Everything changed, however, over the course of one Sunday in my second semester of freshman year. I was enjoying college in general and had been having a particularly good week. But in the midst of a normal conversation with my friends after breakfast, I began to feel an overwhelming sense of despair. I had no idea where it was coming from, but it got worse over the course of the day. I hoped inwardly that a good night’s sleep would banish it. I recognized this strange feeling as one that had come over me during the last few days of my first semester of college, just before I went home for a few weeks. At that time, it had not been as strong, and right after it happened I had benefited from a lot of macrobiotic home cooking. This time, however, my depression did not go away overnight, over the weekend, or even during the next week – it just got worse. There was nothing going on in my life to be depressed about, but I couldn’t shake the feeling regardless. My life – all of reality, in fact – felt empty and meaningless, and I felt terribly sad, but for no good reason. No breakups, no deaths in the family, no financial worries, no legal issues. College was hard work, but I had been relishing the challenge.

Without a macrobiotic background, I might have just chalked my inexplicable depression up to a chemical imbalance in my brain and gone to a doctor or psychiatrist for mood-altering medications. But instead I called my parents and told them what was happening. They immediately recognized the symptoms of my allergies, and I acknowledged that I had been eating lots of sugar, white flour, and dairy products in candy and baked goods, while almost completely avoiding vegetables.

Although it didn’t take away my severe depression by itself, my parents’ theory sounded plausible to me. I didn’t feel like taking care of myself, but nevertheless I forced myself to put the effort into eating differently in the hope that it would take away the horrible emotions I was experiencing. I bought a rice cooker and vegetable steamer to go with my electric hot pot, and started making macriobiotic lunches and dinners in my dorm room. Within the next few weeks I gradually began to feel better, but remained anxious that the improvement was only temporary. In the end it took several months of eating right and avoiding junk food entirely for my depression to fade away. In the next semester I borrowed some macrobiotic books and began teaching myself to cook some basic meals. Having seen the effects on myself of healing foods in action, I became fascinated with whole foods, their benefits for various health problems, their traditional usage, and how to prepare them. Mainly, I realized how much I didn’t know about nutrition and health – and how many foods I had never even tried. Even despite my lifelong allergies, I had devalued and ignored healthy food, the very thing that made it possible for me to function, and I clearly had a lot to learn.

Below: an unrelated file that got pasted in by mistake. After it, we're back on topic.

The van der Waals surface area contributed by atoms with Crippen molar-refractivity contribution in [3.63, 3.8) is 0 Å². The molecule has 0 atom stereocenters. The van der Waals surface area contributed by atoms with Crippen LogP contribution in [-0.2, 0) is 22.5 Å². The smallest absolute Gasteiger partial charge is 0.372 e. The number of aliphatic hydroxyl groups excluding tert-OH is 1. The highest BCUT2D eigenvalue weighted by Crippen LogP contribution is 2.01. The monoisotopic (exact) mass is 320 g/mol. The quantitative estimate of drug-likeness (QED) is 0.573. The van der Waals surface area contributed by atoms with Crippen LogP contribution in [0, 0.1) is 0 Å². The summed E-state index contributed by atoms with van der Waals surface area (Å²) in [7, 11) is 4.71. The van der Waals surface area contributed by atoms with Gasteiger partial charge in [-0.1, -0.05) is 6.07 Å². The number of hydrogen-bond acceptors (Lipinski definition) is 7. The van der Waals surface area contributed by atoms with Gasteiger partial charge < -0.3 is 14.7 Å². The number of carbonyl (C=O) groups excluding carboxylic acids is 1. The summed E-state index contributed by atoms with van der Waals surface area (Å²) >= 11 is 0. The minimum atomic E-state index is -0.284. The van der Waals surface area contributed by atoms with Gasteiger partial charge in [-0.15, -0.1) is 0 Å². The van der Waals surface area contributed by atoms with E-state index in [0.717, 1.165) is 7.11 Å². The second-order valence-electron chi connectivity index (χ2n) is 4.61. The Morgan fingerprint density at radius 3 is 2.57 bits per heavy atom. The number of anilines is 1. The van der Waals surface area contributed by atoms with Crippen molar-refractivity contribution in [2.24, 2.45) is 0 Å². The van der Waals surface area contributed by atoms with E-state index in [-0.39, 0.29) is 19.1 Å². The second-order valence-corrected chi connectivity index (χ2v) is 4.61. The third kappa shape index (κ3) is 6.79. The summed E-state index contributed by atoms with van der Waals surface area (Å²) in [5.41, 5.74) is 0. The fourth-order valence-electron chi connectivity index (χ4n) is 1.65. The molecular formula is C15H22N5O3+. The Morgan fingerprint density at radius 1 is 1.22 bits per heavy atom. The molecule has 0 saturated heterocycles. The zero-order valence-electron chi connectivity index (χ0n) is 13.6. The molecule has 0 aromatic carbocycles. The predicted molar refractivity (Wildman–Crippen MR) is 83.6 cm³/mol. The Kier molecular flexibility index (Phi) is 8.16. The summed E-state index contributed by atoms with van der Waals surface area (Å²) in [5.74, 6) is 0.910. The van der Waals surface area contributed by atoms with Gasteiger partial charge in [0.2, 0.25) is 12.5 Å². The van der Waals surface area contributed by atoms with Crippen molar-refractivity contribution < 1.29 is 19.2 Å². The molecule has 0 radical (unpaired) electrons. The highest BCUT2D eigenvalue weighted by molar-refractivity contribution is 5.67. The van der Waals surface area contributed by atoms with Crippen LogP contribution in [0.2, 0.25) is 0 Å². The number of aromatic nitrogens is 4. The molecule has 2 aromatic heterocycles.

To be continued next week!

Seasonal Allergies

Allergic reactions in spring are very common, and it’s no wonder. Since we spend less time outdoors, our immune systems are less accustomed to foreign substances, even natural ones. Other factors like long–distance traveling and invasive species continually expose us to new particles our bodies are unfamiliar with. When spring comes and the air fills with pollen, our immune systems overreact and we develop rashes, itchy, watery eyes, other forms of inflammation, sneezing, mucus, fatigue, etc. Fortunately, there is a natural, healthy way to deal with this problem: all you need to do is get your body used to the pollen by vaccinating yourself against it. The perfect vaccine is found in raw honey made by local bees. Processed honey won’t work, because all the pollen particles (along with digestive enzymes and other good stuff) has been removed in the processing. Raw honey has a somewhat stiff texture, like peanut butter, and some brands leave a layer of pollen and honeycomb on top of the honey that’s extra effective for reducing allergic reactions.

A few years ago I started eating “Really Raw Honey,” the brand that’s produced nearest to me, in Baltimore, Maryland. Each spring I ate about a pound of the honey, as soon as my allergies started, sometimes more if necessary, until they went away. Each year I’ve needed to eat less, and this year I haven’t needed it at all—I’ve had no symptoms. This is a really inexpensive, tasty, and permanent way to cure your allergies, so give it a try. The honey has many other health benefits as well. Look in your local health food store to see what brand is produced nearest you, and give it a try!

Allergies: Entering the Land of Milk and Honey